# Why does a spark occur when an SMPS is connected to the load circuit?

I am using a 36VDc SMPS as a power supply. A spark is generated when I connect 36V with my load circuit.

Specification:

• Voltage source: 36VDc
• Current consumption: more than 3A

I want to know why a spark is generated when I attach my load circuit, and how can I reduce the spark.

I have tried some RC circuit solutions given for arc suppression circuits but I can not identify how can I use those solutions.

Is there another way to reduce the sparks?

I tested with a 1545CT Schottky diode to put at the beginning of my circuit as mentioned in this answer, but the solution isn't useful in my case.

@Manumerous, can you guide me for which type of MOSFET I have to use in my circuit with configurations to avoid a spark?

• Do you have a compelling reason to quench the spark? – Andy aka Jul 20 at 13:17
• @Andyaka Yes, because the hardware will be used in the kitchen environment, so it is necessary to quench the spark. – Unknown Jul 20 at 13:32
• Is it an ignition hazard? If so, what gas? – Andy aka Jul 20 at 13:46
• Connect the load before energizing the power supply. Or, if the power supply has some sort of enable/disable control, disable the output, then connect the load, then enable the power supply. – Adam Lawrence Jul 20 at 16:13
• "A spark is generated when I connect 36V with my load circuit." - exactly where is this connection being made? – Bruce Abbott Jul 20 at 20:29

This is a very common occurrence if your load contains a large capacitor bank. The problem is that if the voltage over a capacitor changes fast (as when you connect the load to the power supply), this results in very large currents. This can be seen by the following differential equation for the capacitor current:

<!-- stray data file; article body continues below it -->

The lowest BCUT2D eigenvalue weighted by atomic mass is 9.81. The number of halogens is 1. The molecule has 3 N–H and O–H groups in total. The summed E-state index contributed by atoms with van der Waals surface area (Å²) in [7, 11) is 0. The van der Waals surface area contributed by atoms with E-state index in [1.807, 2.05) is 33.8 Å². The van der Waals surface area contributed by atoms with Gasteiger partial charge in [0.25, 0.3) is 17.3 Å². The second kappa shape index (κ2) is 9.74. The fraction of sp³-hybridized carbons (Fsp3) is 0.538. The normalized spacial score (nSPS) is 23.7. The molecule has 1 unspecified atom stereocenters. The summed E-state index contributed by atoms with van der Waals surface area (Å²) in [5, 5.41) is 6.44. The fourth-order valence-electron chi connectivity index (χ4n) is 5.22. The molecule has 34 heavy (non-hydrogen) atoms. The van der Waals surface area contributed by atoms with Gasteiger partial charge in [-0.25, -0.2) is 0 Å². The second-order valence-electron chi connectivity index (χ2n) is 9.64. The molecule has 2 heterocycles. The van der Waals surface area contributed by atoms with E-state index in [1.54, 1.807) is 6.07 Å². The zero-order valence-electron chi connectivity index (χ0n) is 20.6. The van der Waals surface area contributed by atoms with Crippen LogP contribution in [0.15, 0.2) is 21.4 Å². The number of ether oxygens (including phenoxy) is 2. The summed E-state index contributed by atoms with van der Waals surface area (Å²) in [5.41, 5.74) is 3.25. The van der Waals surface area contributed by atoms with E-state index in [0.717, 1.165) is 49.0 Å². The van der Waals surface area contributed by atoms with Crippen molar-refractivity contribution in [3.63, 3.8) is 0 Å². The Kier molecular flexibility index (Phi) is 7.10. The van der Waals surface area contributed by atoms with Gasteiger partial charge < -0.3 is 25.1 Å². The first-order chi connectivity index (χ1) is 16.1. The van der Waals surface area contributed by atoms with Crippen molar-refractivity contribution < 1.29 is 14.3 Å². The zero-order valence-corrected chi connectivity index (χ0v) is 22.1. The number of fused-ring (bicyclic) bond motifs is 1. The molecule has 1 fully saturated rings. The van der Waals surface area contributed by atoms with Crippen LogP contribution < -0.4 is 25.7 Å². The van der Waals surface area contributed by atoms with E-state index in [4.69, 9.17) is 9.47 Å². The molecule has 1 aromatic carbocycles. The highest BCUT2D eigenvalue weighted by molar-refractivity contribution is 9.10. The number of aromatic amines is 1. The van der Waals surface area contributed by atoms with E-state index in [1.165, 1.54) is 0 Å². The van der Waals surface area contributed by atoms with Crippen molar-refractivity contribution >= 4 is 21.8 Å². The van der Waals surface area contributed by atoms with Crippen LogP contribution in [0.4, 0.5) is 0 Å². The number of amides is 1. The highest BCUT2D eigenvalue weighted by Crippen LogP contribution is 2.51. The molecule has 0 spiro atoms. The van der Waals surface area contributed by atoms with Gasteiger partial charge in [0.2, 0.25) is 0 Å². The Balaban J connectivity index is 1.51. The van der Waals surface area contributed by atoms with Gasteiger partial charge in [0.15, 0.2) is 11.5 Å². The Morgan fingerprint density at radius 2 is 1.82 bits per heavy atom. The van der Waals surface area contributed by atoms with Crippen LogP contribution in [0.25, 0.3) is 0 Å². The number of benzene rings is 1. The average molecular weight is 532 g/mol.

$$I_c(t) = C \frac{dV(t)}{dt}$$

Unfortunately this is exactly the case when you connect your load to the power supply. In this case your capacitors will draw a lot of current (which is often called the inrush current)

You can reduce this by limiting the current with a large enough resistor. This approach is the simplest, but adds additional losses through the resistor and increases the input impedance. A better Option would be to use an NTC Thermistor in that case. These resistors have a negative temperature coefficient, which means that there resistance decreases when they heat up. Therefore, the resistance of the NTC Thermistor becomes very low after it is warmed up by the current passing through it. This achieves a power loss that is lower than when a fixed resistance is used. You can find some information about NTC Thermistors here: How to Use NTC Thermistors for Inrush Current Limiting

Alternatively you could add an electric switch (like a MOSFET for example), which ramps up the voltage and therefore eliminates the spark. An in depth discussion about that topic as well as schematics for how to connect the MOSFET can be found here: StackExchange Electrical Engineering: P-Channel MOSFET Inrush Current Limiting

Furthermore also the geometry of the connector can influence the stark. There are dedicated anti-spark connectors which help reduce it or ensure that the spark can not come in contact with the skin.

• The resistor may defeat the (usual) purpose for the capacitance in the first place: Low input impedance. – evildemonic Jul 20 at 14:46
• Thanks for your input, your of course right that the input impedance increases. However the capacitors (acting as an RC-Lowpass filter) still help you filtering voltage spikes, noise and other unwanted fluctuations. The additional resistor will influence the cut-off frequency which might not be desired. But i agree its not very elegant and usually not the preferred solution. – Manumerous Jul 20 at 16:42